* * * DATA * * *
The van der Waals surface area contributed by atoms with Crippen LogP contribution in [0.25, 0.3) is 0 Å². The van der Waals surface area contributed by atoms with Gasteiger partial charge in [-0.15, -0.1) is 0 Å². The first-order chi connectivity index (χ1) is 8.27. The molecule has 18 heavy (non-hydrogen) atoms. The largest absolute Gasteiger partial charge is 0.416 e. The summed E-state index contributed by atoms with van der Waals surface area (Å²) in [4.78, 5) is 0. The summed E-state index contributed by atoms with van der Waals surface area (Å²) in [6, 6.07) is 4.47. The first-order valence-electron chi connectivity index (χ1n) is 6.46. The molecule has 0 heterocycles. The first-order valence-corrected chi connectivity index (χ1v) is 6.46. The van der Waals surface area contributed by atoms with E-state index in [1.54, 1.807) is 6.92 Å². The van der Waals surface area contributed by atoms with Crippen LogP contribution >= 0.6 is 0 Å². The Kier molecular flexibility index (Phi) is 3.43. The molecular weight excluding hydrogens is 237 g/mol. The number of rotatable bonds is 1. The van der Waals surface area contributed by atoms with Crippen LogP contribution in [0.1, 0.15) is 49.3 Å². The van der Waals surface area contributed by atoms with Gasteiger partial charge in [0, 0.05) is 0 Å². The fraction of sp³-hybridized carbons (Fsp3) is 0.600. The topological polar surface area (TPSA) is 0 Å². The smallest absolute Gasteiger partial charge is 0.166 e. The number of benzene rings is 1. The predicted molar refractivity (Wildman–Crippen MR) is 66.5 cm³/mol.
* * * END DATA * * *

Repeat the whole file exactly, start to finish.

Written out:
The van der Waals surface area contributed by atoms with Crippen LogP contribution in [0.25, 0.3) is 0 Å². The van der Waals surface area contributed by atoms with Gasteiger partial charge in [-0.15, -0.1) is 0 Å². The first-order chi connectivity index (χ1) is 8.27. The molecule has 18 heavy (non-hydrogen) atoms. The largest absolute Gasteiger partial charge is 0.416 e. The summed E-state index contributed by atoms with van der Waals surface area (Å²) in [4.78, 5) is 0. The summed E-state index contributed by atoms with van der Waals surface area (Å²) in [6, 6.07) is 4.47. The first-order valence-electron chi connectivity index (χ1n) is 6.46. The molecule has 0 heterocycles. The first-order valence-corrected chi connectivity index (χ1v) is 6.46. The van der Waals surface area contributed by atoms with E-state index in [1.54, 1.807) is 6.92 Å². The van der Waals surface area contributed by atoms with Crippen LogP contribution >= 0.6 is 0 Å². The Kier molecular flexibility index (Phi) is 3.43. The molecular weight excluding hydrogens is 237 g/mol. The number of rotatable bonds is 1. The van der Waals surface area contributed by atoms with Crippen LogP contribution in [0.1, 0.15) is 49.3 Å². The van der Waals surface area contributed by atoms with Gasteiger partial charge in [0, 0.05) is 0 Å². The fraction of sp³-hybridized carbons (Fsp3) is 0.600. The topological polar surface area (TPSA) is 0 Å². The smallest absolute Gasteiger partial charge is 0.166 e. The number of benzene rings is 1. The predicted molar refractivity (Wildman–Crippen MR) is 66.5 cm³/mol.